DESPERATE ASPIE WIFE!

I appreciate I am posting under the 'Parents and carers' category. I am neither, however, I am married to an aspie and I just need some help. 

I would be very grateful if someone could point me in the direction of all the other frazzled husbands/wives?

I've been married a year and a half, we moved in together when we got married (not due to tradition, but due to commitments that prevented our co-habiting sooner).

A couple of WEEKS after moving in I asked myself: 'who is this selfish, uncaring, unsympathetic, I'm-always-right, rude, arrogant man, and where the HELL is my husband??'

A confusing, emotional and unbearable year passed (no, there was no 'honeymoon period' for us), and we finally have the answer (I'll give you a hint, it starts with 'A' and rhymes with blasperger's)

Since then I've read books and really brushed up on my knowledge of the big 'A'. I'm still mourning the life I expected to live when I got married. It's very, very sad. I now have a completely different view of the man I married and it breaks my heart. He's someone else entirely now. But things are getting better. The last 6 months have been amazing. It's so hard trying to forget everything I know about communication and starting again, and even harder to view things from his perspective, but I'm getting there. 

Tonight, however, is a turning point. I need help. It's the first night I'm not sleeping in the same bed as him. Because of his sensory issues, I've not been able to read a book or peruse my laptop before bed in all the time we've been married. He point blank refuses to wear an eye-mask and ear-buds because they irritate him too much. I haven't slept well recently so now I have to sleep in a different room until I sort it out.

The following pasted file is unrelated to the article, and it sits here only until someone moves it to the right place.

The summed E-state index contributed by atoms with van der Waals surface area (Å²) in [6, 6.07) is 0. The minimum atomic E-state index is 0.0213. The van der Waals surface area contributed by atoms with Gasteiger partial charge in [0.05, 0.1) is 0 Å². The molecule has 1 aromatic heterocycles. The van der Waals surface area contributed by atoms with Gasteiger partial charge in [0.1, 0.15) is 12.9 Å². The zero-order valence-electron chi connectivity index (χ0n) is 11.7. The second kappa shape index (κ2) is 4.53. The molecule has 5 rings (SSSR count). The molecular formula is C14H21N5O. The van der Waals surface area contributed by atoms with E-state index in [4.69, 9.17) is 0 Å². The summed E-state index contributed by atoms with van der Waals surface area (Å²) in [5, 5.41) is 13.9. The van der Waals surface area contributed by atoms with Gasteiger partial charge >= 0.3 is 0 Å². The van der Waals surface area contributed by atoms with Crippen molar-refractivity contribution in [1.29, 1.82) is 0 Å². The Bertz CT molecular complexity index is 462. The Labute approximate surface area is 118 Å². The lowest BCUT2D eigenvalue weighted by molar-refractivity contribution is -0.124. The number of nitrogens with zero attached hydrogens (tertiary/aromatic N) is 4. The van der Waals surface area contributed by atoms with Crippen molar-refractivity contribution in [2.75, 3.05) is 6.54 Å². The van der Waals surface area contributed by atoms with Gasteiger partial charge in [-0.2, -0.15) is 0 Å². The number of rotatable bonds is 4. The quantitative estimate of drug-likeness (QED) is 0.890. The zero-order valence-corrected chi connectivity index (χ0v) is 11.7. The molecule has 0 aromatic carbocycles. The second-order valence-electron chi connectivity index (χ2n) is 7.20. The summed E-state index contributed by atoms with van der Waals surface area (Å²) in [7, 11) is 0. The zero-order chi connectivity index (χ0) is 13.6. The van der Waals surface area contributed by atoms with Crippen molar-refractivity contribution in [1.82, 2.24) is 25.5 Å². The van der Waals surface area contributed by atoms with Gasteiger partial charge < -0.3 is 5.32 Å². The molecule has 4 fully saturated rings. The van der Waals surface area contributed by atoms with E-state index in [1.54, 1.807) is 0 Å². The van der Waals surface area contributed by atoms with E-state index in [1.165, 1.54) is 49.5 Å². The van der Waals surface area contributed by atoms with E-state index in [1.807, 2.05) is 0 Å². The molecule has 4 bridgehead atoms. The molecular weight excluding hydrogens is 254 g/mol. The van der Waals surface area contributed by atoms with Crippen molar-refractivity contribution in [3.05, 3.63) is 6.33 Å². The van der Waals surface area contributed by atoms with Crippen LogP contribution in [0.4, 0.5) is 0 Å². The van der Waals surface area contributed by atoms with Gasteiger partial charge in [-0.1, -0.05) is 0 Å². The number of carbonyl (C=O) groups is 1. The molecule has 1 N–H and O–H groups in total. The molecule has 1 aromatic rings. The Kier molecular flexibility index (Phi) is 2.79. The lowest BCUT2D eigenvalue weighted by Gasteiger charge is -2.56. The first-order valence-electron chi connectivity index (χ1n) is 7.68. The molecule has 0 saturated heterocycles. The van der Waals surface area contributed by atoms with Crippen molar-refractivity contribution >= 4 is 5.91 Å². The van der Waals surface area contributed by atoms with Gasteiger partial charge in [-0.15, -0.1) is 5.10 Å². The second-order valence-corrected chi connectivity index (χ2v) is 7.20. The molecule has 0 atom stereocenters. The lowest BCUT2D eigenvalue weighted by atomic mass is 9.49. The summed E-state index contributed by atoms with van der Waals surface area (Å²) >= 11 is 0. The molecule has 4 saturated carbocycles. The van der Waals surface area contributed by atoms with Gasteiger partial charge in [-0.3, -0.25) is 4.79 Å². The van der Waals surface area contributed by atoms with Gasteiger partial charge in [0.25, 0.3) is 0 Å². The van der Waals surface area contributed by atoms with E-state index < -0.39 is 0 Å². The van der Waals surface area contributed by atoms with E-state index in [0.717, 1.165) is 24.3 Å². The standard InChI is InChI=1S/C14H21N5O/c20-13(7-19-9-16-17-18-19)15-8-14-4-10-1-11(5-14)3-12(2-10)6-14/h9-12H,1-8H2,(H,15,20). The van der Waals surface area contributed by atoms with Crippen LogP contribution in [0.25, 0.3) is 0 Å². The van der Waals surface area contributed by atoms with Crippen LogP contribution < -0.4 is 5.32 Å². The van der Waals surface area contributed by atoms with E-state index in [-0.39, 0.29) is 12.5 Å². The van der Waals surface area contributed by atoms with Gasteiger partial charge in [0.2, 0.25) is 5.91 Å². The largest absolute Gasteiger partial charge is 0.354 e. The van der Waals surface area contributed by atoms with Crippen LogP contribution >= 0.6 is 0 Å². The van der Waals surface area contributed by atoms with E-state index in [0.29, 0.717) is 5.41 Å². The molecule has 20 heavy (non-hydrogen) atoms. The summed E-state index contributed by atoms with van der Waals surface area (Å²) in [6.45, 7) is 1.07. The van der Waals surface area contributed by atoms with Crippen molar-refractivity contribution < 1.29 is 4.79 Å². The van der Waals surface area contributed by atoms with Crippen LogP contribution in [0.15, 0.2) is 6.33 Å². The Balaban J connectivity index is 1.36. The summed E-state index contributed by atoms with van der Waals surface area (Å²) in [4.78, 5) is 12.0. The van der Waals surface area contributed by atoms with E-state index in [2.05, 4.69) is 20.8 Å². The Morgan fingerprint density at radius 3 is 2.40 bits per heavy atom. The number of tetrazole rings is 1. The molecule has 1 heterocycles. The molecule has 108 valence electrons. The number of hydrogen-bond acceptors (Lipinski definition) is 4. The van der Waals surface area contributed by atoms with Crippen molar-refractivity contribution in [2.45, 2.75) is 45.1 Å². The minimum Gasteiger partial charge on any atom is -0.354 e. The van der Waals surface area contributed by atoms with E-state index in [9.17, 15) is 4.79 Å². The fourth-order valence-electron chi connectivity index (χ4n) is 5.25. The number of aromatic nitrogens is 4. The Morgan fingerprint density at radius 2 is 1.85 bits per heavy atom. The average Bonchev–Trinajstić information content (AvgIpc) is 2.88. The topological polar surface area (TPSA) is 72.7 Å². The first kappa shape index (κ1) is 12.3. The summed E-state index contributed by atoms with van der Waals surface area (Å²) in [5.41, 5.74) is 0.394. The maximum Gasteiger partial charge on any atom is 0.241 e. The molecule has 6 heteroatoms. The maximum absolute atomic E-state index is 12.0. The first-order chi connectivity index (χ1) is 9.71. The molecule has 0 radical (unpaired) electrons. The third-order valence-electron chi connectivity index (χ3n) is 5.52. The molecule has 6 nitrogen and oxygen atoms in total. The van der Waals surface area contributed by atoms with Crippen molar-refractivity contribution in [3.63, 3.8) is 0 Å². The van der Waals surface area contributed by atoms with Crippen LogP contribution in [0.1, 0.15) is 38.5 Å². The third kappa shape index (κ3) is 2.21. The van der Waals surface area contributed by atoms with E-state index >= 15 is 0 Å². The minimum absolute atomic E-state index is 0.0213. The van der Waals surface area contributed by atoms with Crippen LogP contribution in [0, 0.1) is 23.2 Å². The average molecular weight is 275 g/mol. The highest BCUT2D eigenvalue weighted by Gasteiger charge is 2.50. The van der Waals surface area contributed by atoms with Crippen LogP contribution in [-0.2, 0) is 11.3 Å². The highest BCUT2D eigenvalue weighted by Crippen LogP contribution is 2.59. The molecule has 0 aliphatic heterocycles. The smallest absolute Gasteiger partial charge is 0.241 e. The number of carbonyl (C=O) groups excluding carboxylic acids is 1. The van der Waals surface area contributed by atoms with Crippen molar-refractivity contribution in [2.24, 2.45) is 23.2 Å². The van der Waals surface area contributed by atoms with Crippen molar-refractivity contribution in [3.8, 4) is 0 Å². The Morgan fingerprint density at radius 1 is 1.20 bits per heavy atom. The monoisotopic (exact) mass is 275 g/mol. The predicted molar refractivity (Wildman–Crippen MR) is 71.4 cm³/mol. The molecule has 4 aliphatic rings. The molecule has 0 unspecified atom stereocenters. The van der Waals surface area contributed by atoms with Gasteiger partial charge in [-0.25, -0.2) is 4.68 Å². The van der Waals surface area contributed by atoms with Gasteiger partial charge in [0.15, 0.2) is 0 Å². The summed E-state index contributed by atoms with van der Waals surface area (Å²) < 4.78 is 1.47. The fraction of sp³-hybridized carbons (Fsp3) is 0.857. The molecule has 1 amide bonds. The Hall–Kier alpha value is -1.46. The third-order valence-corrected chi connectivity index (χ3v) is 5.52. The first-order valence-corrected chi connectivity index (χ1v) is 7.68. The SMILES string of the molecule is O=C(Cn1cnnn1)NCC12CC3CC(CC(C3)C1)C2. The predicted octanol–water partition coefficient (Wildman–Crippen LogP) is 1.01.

Ugh, please I just need help to cope with this. I'm 25 and sleeping in a single bed. This isn't RIGHT!!!

Parents
No Data
Reply
  • Hi Supercheese,

    I am neither neurotypical nor married, but I want you to know how common this situation seems to be. I recently started seeing someone from the ADHD and Asperger's Team, and she said to my mum, "Nine times out of ten it's the men that are the problem." Since joining up here I've seen that she's right. Have a browse, you'll see countless unfortunate women complaining about men like my dad.

    Oh, my dad. I could go on forever. He has a split personality - you never know which version of him's going to march through the door. He talks to me in what I call his lord of the manor voice, and thinks that just by inviting me to ask to play a game with him any time (heck, no!) that's the supportive father box ticked.

    A couple of years ago I had to do a Speaking and Listening assessment, which I was really struggling with. My lovely teacher was so supportive and gave me five attempts in all, and I finally succeeded on the last one. But after the third attempt, my dad demanded to come into my room, and made it clear he thought I wasn't trying hard enough. My mum was so cross with him, especially since she'd told him NOT to talk to me about it.

    Vent all you need to! We feel your pain!

Children